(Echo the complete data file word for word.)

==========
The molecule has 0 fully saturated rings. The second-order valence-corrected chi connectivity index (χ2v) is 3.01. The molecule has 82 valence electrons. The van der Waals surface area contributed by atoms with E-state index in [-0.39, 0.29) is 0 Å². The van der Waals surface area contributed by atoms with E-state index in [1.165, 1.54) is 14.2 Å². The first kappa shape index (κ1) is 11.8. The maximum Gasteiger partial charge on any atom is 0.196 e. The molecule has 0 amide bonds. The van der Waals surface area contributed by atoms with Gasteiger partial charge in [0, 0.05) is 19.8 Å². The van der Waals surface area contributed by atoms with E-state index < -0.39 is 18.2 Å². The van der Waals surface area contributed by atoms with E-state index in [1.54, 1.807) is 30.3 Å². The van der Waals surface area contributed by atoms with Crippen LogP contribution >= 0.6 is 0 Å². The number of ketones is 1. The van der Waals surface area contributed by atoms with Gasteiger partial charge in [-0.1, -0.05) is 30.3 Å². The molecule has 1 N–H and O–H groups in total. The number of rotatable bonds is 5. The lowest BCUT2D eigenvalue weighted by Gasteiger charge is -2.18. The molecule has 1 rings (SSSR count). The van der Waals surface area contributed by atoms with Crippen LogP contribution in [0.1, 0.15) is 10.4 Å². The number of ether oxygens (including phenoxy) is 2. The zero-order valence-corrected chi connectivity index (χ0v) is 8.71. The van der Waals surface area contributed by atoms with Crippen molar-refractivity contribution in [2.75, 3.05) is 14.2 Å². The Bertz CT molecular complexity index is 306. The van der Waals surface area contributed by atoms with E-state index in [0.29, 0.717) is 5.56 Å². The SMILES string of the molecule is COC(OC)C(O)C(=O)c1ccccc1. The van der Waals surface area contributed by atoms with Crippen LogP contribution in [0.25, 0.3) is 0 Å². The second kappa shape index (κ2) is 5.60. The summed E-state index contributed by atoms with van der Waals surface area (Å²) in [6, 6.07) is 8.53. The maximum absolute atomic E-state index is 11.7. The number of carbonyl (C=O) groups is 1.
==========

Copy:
The molecule has 0 fully saturated rings. The second-order valence-corrected chi connectivity index (χ2v) is 3.01. The molecule has 82 valence electrons. The van der Waals surface area contributed by atoms with E-state index in [-0.39, 0.29) is 0 Å². The van der Waals surface area contributed by atoms with E-state index in [1.165, 1.54) is 14.2 Å². The first kappa shape index (κ1) is 11.8. The maximum Gasteiger partial charge on any atom is 0.196 e. The molecule has 0 amide bonds. The van der Waals surface area contributed by atoms with Gasteiger partial charge in [0, 0.05) is 19.8 Å². The van der Waals surface area contributed by atoms with E-state index < -0.39 is 18.2 Å². The van der Waals surface area contributed by atoms with E-state index in [1.54, 1.807) is 30.3 Å². The van der Waals surface area contributed by atoms with Crippen LogP contribution >= 0.6 is 0 Å². The number of ketones is 1. The van der Waals surface area contributed by atoms with Gasteiger partial charge in [-0.1, -0.05) is 30.3 Å². The molecule has 1 N–H and O–H groups in total. The number of rotatable bonds is 5. The lowest BCUT2D eigenvalue weighted by Gasteiger charge is -2.18. The molecule has 1 rings (SSSR count). The van der Waals surface area contributed by atoms with Crippen LogP contribution in [0.1, 0.15) is 10.4 Å². The number of ether oxygens (including phenoxy) is 2. The zero-order valence-corrected chi connectivity index (χ0v) is 8.71. The van der Waals surface area contributed by atoms with Crippen molar-refractivity contribution in [2.75, 3.05) is 14.2 Å². The Bertz CT molecular complexity index is 306. The van der Waals surface area contributed by atoms with E-state index in [0.29, 0.717) is 5.56 Å². The SMILES string of the molecule is COC(OC)C(O)C(=O)c1ccccc1. The van der Waals surface area contributed by atoms with Crippen LogP contribution in [0.25, 0.3) is 0 Å². The second kappa shape index (κ2) is 5.60. The summed E-state index contributed by atoms with van der Waals surface area (Å²) in [6, 6.07) is 8.53. The maximum absolute atomic E-state index is 11.7. The number of carbonyl (C=O) groups is 1.